At Click Opera, Momus has a nice little post on Lohmühle which is...rather hard to describe, really. They describe themselves as a 'Gesamtkunstwerk', as Momus points out, 'a synthesis of the arts, Eden, playground, field of experimentation, lifelong residence, inspiration, childhood dream, magnet, community, paradise.'
We probably all have an inner hippy who'd be happy to live without running water or electricity in a shed surrounded by enormous sunflowers. I know I do. I confine my inner hippy to a 22 metre square area of my soul, to stop him taking over all my desires.I'm not sure if I'd want to universalise this assumption, but I do have my own inner hippie (sorry, that's the way I learned to spell it...), and there are moments when he finds a settlement like this ramshackle little village appealing.
How 'radical' this dream is, of course, can be questioned:
Lohmuehle is terribly German -- not unlike the gardening allotments you see in Berlin suburbs. Of course, here the petit bourgeois Protestantism is tempered with radical protest -- in the bushes nestle banners against deportation or yuppification. And although all the allotment fences have been removed and the Protestant virtues of self-sufficiency and autonomy have been tilted slightly towards communitarianism and anarchism, this is essentially a rather conservative pastoral dream -- to opt out of the rat race, to live organically, to wash in water pumped up by hand from the water table, to gather rainwater from the eaves and electricity from the sun.Not that being 'radical' is necessarily the point.
There are reasons, though, to wonder whether something like this is really all it's cracked up to be:
But isn't it cold in winter? "You burn wood in the stove and your ass gets cold when you go to the chemical toilet. In summer, if it's hot, it's worse. You rot like melted Emmenthal."My inner long-hair, I think, has rather more need for comfort than some.
In a very different context, there's an interesting article at the New York Times on changes in the culture of the Kibbutz. Having gone through a series of crises in the 1980s, many of the Israeli collective communities appear to have gone through a successful reform process.
The article is certainly interesting, but it has its annoying tics. The reference to 'shedding socialism' turns out to be not so clear-cut: there seems to have been some privatisation and the more austere aspects of the movement have faded. However, they've hardly become bastions of turbo capitalism:
But starting in the 1980s, when socialism was on a global downward spiral and the country was mired in hyperinflation, Israel’s 250 or so kibbutzim seemed doomed. Their debt mounted and their group dining halls grew empty as the young moved away.
Now, in a surprising third act, the kibbutzim are again thriving. Only in 2007 they are less about pure socialism than a kind of suburbanized version of it.
On most kibbutzim, food and laundry services are now privatized; on many, houses may be transferred to individual members, and newcomers can buy in. While the major assets of the kibbutzim are still collectively owned, the communities are now largely run by professional managers rather than by popular vote. And, most important, not everyone is paid the same.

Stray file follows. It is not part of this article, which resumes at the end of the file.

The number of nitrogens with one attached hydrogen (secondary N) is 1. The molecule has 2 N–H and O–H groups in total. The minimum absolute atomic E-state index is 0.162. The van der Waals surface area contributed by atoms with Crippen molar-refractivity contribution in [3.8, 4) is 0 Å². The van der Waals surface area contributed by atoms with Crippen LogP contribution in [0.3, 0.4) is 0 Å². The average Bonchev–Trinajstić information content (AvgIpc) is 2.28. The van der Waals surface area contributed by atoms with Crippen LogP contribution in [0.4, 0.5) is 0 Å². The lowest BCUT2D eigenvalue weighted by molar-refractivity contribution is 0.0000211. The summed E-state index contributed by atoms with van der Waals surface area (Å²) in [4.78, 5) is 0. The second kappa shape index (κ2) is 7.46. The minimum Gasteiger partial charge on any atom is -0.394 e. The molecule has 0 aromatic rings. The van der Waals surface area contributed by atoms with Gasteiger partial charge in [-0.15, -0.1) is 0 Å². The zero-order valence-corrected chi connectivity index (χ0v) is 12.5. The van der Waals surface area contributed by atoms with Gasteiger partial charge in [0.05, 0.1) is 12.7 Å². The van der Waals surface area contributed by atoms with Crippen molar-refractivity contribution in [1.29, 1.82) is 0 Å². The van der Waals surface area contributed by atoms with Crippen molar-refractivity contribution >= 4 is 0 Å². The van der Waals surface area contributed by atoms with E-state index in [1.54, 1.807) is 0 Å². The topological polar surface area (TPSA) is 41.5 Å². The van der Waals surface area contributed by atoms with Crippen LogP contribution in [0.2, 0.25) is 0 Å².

Once again, people are lining up to get in.
“What we love here is the simplicity,” said Boaz Varol, 38, who rides his bike along wooded pathways to work at the swimming pool, once for communal use, that he rents and runs as a private business at Kibbutz Yasur, in the rolling hills of the Western Galilee, northeast of Haifa. “Everyone does what they want, we have our independence, but without the kind of competition you find outside.”
And, furthermore, the apparent renaissance of kibbutz living appears to have included those kibbutzim that have resisted 'renewal':
Not all kibbutzim followed this kind of strategy. About 30 percent stuck to their socialist principles. But many of them are flourishing, too.
“I get calls every day from people who want to join,” said Yaniv Sagee, the secretary of Kibbutz Ein Hashofet. “I don’t have room for them.”Now, anyone with extensive personal experience group houses knows the downsides of having to share your lives with others. (Excellent literary versions of these downsides can be found in Doris Lessing's The Good Terrorist and T.C. Boyle's Drop City.) And, my own experiences help to keep my own inner hippie confined to his mental room.
And then there's another, far more disturbing world of communal life, far away from those of Lohmühle and the kibbutzim.
Although calling it 'communal' is probably stretching the meaning of the term.
At Reason, I ran across a fascinating article on 'the Mesa':
In 15 square miles of abandoned land, about 400 misfits—aging hippies, disillusioned veterans, teenage runaways—have built a community where no one cares if you smoke pot, fire your rifle all day, let your kids drive your car, or walk around naked in the desert heat. It's a landscape of beat-up old trailers, shacks jerry-rigged from recycled materials, solar panels, little farms, greenhouses, and at least one tipi. "Where I live is the last remaining land of America that is left," says Dreadie Jeff, another Mesa resident. "You can do what you fucking want there."Doing what you fucking want, of course, has its up-sides and down-sides too.
The Mesa, says Randy, represents "everything about America we loved and feared." The love, in her brother's words, is for "that pure sense of American democracy. Even though they were disillusioned with the government, they still loved the concept of America." The fear reflected the constant potential for violence, which at one point led the filmmakers themselves to think about getting armed.
I'm not surprised. Here's the trailer.
Remember: 'You don't shoot your neighbour.'